Rainforests Expeditions’ Tambopata Research Centre
Birding in Tambopata
Boasting a species list of over 1,800, including over 120 endemic species, Peru either is or should be on anybody’s destination list who is even vaguely interested in birds. From coastal deserts to high Andes mountains, to the cloud forest, to the extensive lowland Amazon that covers 60% of the country, the range of habitats is immense. Each ecozone in Peru is home to unique birds, and nowhere are the numbers of birds greater than in the lowland Amazon rainforests.
Only a half hour flight from Cusco, Tambopata is mong the most accessible forest birding areas. Each of the rainforest lodges in Southeast Peru typically boasts bird lists of 500+ species. However, birding in the rainforest takes some getting used to. For best viewing experiences, you need a specialist guide, proper equipment and a lot of patience.
No trip to the Tambopata would be complete without an expedition to Colpa Colorada, the world’s largest and most species-rich macaw clay lick. To break the eight hour journey from town to get there, you can spend a night at one of the lodges on the Tambopata River that have a canopy tower, where you can enjoy uninterrupted views over the forest canopy to the foothills of the Andes a hundred kilometers away.
Mixed flocks of tanagers closer to the tower are a delight to the eye; members include Paradise, Green-and-gold, Turquoise and White-shouldered tanagers, accompanied by Green honeycreepers and Blue dacnis. Dusky-headed parakeets and Red-and-green macaws fly past to a nearby claylick, with a wary eye open for raptors such as Crane and Slate-colored hawks or Black and Ornate Hawk-eagles. A touch of luck may bring the majestic Harpy eagle into view as a few nesting sites are known from the surrounding lands of the local Ese-eja native community.
The Tambopata Macaw Project
The Tambopata Macaw Project, led by Dr. Donald Brightsmith, Scientific Director of Rainforest Expeditions, was founded in 1990 and has over the years become one of the world’s foremost studies on wild macaws. Rainforest Expeditions supports the project with complimentary food and lodging for researchers, logistical assistance and funds for researcher salaries.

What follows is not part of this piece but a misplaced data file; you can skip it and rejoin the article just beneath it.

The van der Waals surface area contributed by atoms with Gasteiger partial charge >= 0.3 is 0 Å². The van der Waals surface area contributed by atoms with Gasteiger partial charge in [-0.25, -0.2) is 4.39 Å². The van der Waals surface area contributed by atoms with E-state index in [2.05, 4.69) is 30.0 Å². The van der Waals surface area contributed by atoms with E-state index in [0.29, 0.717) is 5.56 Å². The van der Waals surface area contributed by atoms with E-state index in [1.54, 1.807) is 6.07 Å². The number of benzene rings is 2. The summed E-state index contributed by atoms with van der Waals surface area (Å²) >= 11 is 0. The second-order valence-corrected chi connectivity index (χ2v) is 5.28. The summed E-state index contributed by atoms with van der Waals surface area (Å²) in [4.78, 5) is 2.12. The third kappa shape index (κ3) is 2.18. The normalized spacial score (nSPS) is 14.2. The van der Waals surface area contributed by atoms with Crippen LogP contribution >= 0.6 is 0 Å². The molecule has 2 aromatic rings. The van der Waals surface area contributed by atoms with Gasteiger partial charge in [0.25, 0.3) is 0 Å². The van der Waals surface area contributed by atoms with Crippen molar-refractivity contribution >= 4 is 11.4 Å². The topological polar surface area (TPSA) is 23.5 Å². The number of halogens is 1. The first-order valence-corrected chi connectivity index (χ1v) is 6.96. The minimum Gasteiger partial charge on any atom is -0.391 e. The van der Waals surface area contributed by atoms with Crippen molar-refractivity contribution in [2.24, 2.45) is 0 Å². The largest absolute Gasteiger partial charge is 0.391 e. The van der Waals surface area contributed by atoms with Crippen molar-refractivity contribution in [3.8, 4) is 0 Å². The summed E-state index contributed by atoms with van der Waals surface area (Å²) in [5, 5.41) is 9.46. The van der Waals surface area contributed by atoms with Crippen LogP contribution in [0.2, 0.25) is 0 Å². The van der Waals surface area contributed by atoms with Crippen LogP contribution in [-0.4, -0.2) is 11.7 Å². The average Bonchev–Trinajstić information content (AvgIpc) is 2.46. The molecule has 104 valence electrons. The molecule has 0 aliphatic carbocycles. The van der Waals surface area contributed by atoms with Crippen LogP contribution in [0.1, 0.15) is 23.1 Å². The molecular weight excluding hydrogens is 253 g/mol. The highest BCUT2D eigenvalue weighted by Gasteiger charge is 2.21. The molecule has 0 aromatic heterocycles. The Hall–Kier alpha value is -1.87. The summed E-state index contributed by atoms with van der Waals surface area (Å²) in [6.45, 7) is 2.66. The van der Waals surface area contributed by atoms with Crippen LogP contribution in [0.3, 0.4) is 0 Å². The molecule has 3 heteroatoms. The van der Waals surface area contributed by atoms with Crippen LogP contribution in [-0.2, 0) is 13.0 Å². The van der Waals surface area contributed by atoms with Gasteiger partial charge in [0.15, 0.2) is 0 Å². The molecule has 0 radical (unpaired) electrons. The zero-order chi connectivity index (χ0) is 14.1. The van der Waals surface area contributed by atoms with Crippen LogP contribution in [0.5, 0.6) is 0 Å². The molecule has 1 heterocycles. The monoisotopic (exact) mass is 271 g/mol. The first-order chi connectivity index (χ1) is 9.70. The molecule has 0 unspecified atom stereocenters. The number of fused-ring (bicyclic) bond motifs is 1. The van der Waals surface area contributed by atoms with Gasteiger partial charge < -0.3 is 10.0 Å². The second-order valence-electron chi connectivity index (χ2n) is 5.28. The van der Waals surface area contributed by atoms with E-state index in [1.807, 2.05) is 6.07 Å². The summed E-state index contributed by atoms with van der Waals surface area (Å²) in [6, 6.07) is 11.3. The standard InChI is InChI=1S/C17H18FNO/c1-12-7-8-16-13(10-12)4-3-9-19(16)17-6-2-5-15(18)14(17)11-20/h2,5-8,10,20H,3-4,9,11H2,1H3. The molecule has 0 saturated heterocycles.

The Tambopata Macaw Project is a long-term multidisciplinary study of natural history, conservation and management of large macaws and parrots. The main areas of focus include monitoring and observation of macaw nests, increasing survival rates of younger Scarlet Macaw chicks, documenting patterns of clay lick use by large macaws and other parrots, and documenting and understanding the impact of tourism on macaw clay licks.
The Tambopata Research Centre (TRC) is the only tourist lodge at Colpa Colorada, the world’s largest claylick, although camping with other operators is also possible. Home to the Tambopata Macaw Project, the TRC provides a place for researchers to interact with visitors and share their knowledge through frequent presentations on their research. It is a perfect place for first-time and returning to get to know Tambopata, one of the world’s most spectacular avian phenomena.
Clay Licks and Macaw Conservation
The Tambopata Macaw project has been working hard to understand the links between the clay lick, nesting, tree phenology (flowering and fruiting) and the movements of parrots in and out of the area. With over a thousand mornings of clay lick observation and literally hundreds of thousands of entries on these interactions, there is now greater amount of data available than ever before to better understand what drives the annual life cycles of the macaws and parrots in Tambopata.
The research findings have helped provider further insights into the importance of conservation efforts around the area. As the clay licks harbor very large concentrations of parrots, and serve as breeding grounds for many, it is critical that the forest environment be preserved in order to protect the populations of macaws and parrots in wider areas throughout the region.
Because these birds’ habitats are closely interconnected, it is expected that large scale destruction of the forests adjacent to the Tambopata National Reserve and an increase in pet trade resulting from the Trans Oceanic Highway would significantly impact the populations of parrots around Tambopata Research Center and other licks located deep within the reserve.
About Rainforest Expeditions
Rainforest Expeditions operates three award winning Amazon lodges: Posada Amazonas (30 rooms), Refugio Amazonas (24 rooms), and Tambopata Research Center (18 rooms), each offering a wide array of fascinating ecotourism experiencies in the heart of the Amazon rainforest. Find Rainforest Expeditions on Ecotourism Explorer